Travel costs for the self-employed

Kirsty Young Personal Tax, Tax

With rising fuel prices becoming an issue for many self-employed people, here’s our overview of the rules relating to business travel as a self-employed person and/or sole trader.

The rules can be pretty tricky, so we’ll give you a summary of the key points here. This includes looking at what a qualifying journey is, so you can figure out if the trips you are doing (or plan on doing) will be allowed as a tax deduction.


Business travel = an allowable expense (usually)

Firstly, let’s get the general principle out of the way:

The cost of business travel is generally an allowable expense for tax relief.

That is the simple bit! What qualifies as business travel depends on:

  • The way that you trade


  • Where your ‘base of operations’ is.


Subsistence = tax deductible (usually)

The additional costs of business travel, such as subsistence (food/drink) or accommodation incurred when travelling can qualify / can be tax deductible.

The rules also vary if you are a limited company; here we’re just discuss self-employment (sole trader) only.


What is a business journey?

Business travel includes journeys to and from:

  • Customers
  • Suppliers
  • A workplace

If your business operates from home, then it’s likely journeys from home to other places of work could be classed as business travel.

Whether your home is your operating base is usually the main point of concern when dealing with business travel. If HM Revenue & Customs believe your home is not your ‘base of operations’, they will look to disallow your travel from there to where you are going.


Is your home your base of operations?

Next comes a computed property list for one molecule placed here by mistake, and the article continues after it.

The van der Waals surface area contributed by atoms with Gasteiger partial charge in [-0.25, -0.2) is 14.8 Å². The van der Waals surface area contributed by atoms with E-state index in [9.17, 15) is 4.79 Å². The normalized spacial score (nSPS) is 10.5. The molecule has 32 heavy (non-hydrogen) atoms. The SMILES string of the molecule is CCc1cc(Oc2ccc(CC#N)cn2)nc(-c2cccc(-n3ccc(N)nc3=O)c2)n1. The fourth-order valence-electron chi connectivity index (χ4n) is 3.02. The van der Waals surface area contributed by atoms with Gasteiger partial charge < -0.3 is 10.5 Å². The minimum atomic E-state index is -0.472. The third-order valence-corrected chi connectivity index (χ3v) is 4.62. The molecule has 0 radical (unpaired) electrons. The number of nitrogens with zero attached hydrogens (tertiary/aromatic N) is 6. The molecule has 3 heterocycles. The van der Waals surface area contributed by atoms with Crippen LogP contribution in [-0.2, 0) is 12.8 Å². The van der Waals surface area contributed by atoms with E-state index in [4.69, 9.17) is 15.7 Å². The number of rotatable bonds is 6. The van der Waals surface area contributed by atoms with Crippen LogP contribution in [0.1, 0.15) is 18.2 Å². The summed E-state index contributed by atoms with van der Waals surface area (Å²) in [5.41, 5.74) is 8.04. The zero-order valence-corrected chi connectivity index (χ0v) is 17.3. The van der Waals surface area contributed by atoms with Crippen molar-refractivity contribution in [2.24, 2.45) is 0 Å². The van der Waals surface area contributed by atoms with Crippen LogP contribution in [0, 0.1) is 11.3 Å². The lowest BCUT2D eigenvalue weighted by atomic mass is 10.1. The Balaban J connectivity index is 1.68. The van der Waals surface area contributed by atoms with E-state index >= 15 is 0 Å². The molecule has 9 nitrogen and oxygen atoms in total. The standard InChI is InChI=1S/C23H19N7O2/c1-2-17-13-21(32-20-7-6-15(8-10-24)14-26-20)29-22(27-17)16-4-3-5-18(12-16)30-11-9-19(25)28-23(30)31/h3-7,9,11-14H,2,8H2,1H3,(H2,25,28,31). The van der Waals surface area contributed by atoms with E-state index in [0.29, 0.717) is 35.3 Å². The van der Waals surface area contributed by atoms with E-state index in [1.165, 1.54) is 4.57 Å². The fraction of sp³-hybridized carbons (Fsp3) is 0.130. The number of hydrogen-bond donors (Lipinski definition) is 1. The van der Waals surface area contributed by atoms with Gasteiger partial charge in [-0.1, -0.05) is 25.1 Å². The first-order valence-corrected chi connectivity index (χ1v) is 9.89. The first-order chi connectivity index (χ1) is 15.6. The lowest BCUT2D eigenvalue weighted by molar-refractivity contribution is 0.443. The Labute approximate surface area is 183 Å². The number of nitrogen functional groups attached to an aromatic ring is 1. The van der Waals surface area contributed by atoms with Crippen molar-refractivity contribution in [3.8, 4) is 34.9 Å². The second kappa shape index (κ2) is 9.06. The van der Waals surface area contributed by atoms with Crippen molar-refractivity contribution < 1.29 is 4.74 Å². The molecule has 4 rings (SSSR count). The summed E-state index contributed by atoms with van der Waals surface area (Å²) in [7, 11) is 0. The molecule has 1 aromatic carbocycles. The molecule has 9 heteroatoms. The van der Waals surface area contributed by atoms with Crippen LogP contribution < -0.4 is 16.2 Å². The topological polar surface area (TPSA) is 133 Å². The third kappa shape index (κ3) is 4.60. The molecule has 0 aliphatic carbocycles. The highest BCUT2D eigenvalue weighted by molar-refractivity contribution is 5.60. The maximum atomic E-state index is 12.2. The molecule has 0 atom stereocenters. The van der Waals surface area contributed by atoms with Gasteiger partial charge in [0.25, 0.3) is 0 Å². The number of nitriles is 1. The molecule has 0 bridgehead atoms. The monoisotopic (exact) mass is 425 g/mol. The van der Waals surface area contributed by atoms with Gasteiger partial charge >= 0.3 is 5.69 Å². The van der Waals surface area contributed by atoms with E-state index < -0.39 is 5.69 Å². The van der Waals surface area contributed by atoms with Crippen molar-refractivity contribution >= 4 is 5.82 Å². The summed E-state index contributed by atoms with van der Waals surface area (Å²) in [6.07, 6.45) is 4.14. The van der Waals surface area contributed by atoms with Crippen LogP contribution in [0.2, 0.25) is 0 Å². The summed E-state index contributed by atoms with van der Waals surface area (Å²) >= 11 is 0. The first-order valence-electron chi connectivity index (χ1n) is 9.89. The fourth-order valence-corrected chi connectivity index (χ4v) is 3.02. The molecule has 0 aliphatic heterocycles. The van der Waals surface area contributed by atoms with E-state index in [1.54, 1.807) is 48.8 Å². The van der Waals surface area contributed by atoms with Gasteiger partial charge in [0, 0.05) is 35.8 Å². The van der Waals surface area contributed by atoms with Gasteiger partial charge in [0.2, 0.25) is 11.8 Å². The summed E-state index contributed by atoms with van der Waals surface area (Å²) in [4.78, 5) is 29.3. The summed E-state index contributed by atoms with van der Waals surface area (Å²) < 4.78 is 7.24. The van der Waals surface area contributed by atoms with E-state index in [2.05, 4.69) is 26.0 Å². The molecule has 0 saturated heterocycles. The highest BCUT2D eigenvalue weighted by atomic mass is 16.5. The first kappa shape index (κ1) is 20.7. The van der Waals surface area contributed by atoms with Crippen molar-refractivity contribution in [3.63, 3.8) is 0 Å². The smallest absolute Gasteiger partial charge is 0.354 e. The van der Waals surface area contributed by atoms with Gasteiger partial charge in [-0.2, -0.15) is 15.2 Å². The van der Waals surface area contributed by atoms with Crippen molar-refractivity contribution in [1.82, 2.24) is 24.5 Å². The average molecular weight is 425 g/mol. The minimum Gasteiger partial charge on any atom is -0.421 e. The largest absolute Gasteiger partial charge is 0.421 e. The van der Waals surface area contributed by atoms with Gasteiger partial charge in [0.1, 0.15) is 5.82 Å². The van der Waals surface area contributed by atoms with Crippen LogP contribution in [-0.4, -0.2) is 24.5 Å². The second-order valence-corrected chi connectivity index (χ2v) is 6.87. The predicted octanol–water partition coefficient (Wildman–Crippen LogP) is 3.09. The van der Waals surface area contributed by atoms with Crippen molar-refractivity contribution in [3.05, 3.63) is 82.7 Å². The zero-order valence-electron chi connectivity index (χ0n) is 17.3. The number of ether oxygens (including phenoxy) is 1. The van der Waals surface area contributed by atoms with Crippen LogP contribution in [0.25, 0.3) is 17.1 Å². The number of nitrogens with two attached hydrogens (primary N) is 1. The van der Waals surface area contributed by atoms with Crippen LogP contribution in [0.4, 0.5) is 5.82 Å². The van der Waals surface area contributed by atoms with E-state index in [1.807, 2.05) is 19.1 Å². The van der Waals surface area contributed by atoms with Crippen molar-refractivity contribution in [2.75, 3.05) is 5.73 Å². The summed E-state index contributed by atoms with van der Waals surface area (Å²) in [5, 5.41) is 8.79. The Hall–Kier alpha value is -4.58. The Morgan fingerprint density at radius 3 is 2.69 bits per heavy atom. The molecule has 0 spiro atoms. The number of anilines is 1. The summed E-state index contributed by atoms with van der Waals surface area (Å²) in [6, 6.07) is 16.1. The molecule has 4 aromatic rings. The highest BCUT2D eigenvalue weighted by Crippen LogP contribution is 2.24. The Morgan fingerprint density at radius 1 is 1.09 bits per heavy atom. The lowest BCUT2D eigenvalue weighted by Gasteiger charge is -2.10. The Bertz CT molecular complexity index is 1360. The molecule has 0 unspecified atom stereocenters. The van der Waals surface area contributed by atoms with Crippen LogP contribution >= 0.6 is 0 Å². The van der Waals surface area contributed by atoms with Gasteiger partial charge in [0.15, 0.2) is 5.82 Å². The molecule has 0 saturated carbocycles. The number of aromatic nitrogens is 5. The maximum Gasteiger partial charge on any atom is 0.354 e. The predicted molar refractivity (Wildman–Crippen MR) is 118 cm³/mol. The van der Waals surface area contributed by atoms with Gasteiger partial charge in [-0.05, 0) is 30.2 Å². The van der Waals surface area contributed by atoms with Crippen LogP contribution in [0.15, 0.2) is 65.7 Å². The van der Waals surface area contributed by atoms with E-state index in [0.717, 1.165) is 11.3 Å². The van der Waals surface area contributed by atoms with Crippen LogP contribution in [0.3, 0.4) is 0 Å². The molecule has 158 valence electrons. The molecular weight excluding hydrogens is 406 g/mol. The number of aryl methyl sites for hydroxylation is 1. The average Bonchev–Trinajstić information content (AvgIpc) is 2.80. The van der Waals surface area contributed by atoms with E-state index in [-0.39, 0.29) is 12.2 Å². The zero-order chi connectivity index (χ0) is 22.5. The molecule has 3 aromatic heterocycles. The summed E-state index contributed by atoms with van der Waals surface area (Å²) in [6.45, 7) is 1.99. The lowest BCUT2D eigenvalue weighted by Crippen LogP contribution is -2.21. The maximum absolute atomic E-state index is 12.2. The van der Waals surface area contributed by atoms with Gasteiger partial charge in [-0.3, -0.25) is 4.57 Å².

Use our short checklist below to help you think about whether your home is a base of operations/workplace:

You need to consider a number of factors, including:

  • How much time do you spend working from home?
  • Is some of your income earned when you are physically working at home?
  • Where do you see your customers/deal with suppliers?
  • Where do you store your stock, tools, vehicles and equipment?
  • Are any staff located there?
  • Where do you do your admin or book-keeping? Where is your paperwork stored?
  • Where do you pay business rates?
  • Do you pay rent or hold a lease?


‘Regular and predictable’ journeys

In addition to the factors above, journeys that are ‘regular and predictable’ are open to challenge and likely disallowable.

The most recent big example of this concerned a self-employed doctor. He was disallowed his travel from home to two hospitals because they were regular and predictable. He was, however, allowed his travel from home to patients’ homes.

If you think about it, employed people are not allowed to claim tax relief on their everyday commute, so the logic follows here. Therefore, if you operate from an office or shop, you will not be allowed the travel to and from home. This is because the shop or office is really your ‘base of operations’, not your home).

Are you an ‘itinerant’ worker, i.e. you work all over the place, like a bricklayer attending different sites all the time? If so, you are usually allowed the journey from home to site/client/customer, and back home again.


Travel costs you can claim

Costs you can claim include:

  • General motor costs (fuel etc OR mileage allowances but not both – see our other blog)
  • Trains & bus fares
  • Tolls and parking

As mentioned before, it is possible to claim food and drink (aka Subsistence) on a qualifying journey. We will cover this in another blog.


What records shall I keep?

As regular readers will know, accurate records are crucial (and a bit of an obsession of mine!). You should keep:

  • A log of all business journeys (to/from/amount of miles)
  • Receipts for all expenses incurred.

Whether you claim mileage or motor costs in your accounts, both of the above are very important. As we always say: Keep. Good. Records.


I’m still confused about travel expenses

Ask your accountant or book a consultation with us to help you make the most of your travel costs allowances as a self-employed person.

We offer a paid 1 hour, 1-2-1 consultation so you can ask simple questions of an accountant. You don’t have to become a client, so it’s a great way for you to get the help, when you need it.